6 Unhealthy Coping Skills That Stop You From Getting Promoted

Photo: Claudia Barbosa | Pexels
Stressed woman with hand on her forehead

Do you have unhealthy coping skills when it comes to dealing with stress?

Stress has a way of worming into every aspect of our lives, and the workplace is no exception. It might not be as stressful as home life, but it does play a large part in our daily lives.

A 2013 survey paid for by Everest College showed that 83 percent of U.S. workers suffer from work-related stress.

The stress points may vary among industries and different roles, but one aspect that holds for all is that unhealthy coping skills for stress can stall your career and damage your well-being.

Regardless of the work you do, whether you're an employer or employee, effective stress management isn’t easy and requires time and practice.

RELATED: How To Stop Trying To Avoid Work Stress (And Use It To Your Advantage, Instead)

Here are 6 unhealthy coping skills that stop you from getting promoted:

1. Difficulty communicating with others.

Are you easily frustrated? When you're stressed, it can hinder effective communication.

When emotions are high, people can have difficulty choosing the right words to express themselves appropriately.

It’s also easy for them to misunderstand another person’s intentions or misinterpret what is trying to be communicated.

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2. Overreacting or under-reacting.

Overreacting or under-reacting are self-defense mechanisms used when someone feels out of control or overwhelmed.

Lashing out when things don’t go your way is one example. The justification is if one yells or causes an uproar, it will quickly resolve the problem.

This is not an appropriate or effective response to stress.

Conversely, under-reacting isn’t effective either. If you tend to stuff your feelings down, chances are you will run into the same negative situations repeatedly.

Under-reacting also puts you at risk of being taken advantage of because you haven’t set boundaries.



3. Substance abuse.

This includes smoking, alcohol, and drugs. Unfortunately, this unhealthy coping skill is all too common under stress.

Using any substance to numb your emotions is an unhealthy and potentially dangerous coping mechanism. It might provide immediate relief to the stress you are feeling.

However, your work performance will be negatively affected in the long term. It could lead to addiction, depression, and other health problems.

4. Aggression.

It can be natural and even healthy to feel angry when warranted. However, destructive behavior — verbal abuse, harassment, and manipulation — will damage your relationships, physical health, and career.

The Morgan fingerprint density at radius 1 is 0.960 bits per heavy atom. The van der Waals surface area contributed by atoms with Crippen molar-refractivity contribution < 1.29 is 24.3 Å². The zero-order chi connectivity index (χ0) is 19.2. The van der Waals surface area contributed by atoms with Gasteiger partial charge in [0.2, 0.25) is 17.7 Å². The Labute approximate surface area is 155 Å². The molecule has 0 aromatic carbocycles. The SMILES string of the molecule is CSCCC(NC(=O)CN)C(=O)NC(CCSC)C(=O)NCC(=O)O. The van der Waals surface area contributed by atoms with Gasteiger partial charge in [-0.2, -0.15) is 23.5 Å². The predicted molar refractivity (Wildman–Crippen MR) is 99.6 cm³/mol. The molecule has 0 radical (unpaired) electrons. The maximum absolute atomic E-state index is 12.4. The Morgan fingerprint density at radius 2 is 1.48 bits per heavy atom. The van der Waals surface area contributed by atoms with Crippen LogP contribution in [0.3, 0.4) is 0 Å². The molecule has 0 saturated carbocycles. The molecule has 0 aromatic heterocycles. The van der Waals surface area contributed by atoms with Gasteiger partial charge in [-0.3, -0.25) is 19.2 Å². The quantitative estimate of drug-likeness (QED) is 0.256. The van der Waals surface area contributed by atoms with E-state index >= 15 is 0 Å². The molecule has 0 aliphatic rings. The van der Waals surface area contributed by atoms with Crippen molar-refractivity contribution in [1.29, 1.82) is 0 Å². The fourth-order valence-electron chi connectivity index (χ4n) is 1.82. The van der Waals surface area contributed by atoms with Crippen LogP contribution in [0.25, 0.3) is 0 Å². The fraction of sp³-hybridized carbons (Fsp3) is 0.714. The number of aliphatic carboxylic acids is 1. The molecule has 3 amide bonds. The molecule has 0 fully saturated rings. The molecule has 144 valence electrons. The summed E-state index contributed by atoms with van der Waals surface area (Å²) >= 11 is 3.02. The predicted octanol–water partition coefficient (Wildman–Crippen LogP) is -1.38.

It’s essential to manage the stress and appropriately deal with your feelings.

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5. Avoiding the problem or situation.

"Sticking your head in the sand" or burying your feelings is not a healthy way to manage stressful situations.

It might give you a few minutes of reprieve, but it eventually creates more negative emotions that lead to more frustration, lack of motivation, and discouragement.

Photo: LightField Studios via Getty

6. Procrastination.

Most people who procrastinate don’t want to or set out to procrastinate but resort to it as a bad habit. The reasons can be varied.

For example, fear of failure, feeling overwhelmed, perfectionism, avoiding unpleasant tasks, unseen rewards, etc.

High levels of procrastination are associated with lower salaries, shorter durations of employment, and a greater likelihood of being unemployed or underemployed rather than working full‐time.

Common sources of work stress that lead to unhealthy coping skills.

We are all unique, so what sets you off may not necessarily bother your co-worker in the least, even though you are dealing with the same situation.

There are, however, some common sources of workplace stress:

  • Heavy workloads
  • Tight or unreasonable deadlines
  • Low salaries
  • Interpersonal issues with co-workers
  • Tedious work or work that isn’t challenging
  • Lack of training
  • Little recognition for satisfactory job performance
  • Few opportunities for growth or advancement
  • Inability to make your own decisions related to your job
  • Downsizing or job insecurity

I can say, without a doubt, that throughout my work history, I’ve had to deal with quite a few of these. As I was listing them, it brought to mind many situations where I felt stressed because of them. How about you?

When working through these conditions, you must handle them with healthy coping skills because if you don’t, you don't relieve any stress.

Instead, your unhealthy coping strategies will often lead to complications and higher stress levels.

You can change your unhealthy reactions to stress.

You won’t always avoid the kind of stresses that occur on the job. However, you can avoid falling back on unhealthy coping skills that will stall your career.

By having good coping skills in place or working with an anxiety coach to discover and master new ways to handle stress, you can begin to change your behavior.

By controlling your reactions to stress, you can expect to be more successful in your career.

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Kris Henderson is a personal development coach for My Anxiety Link.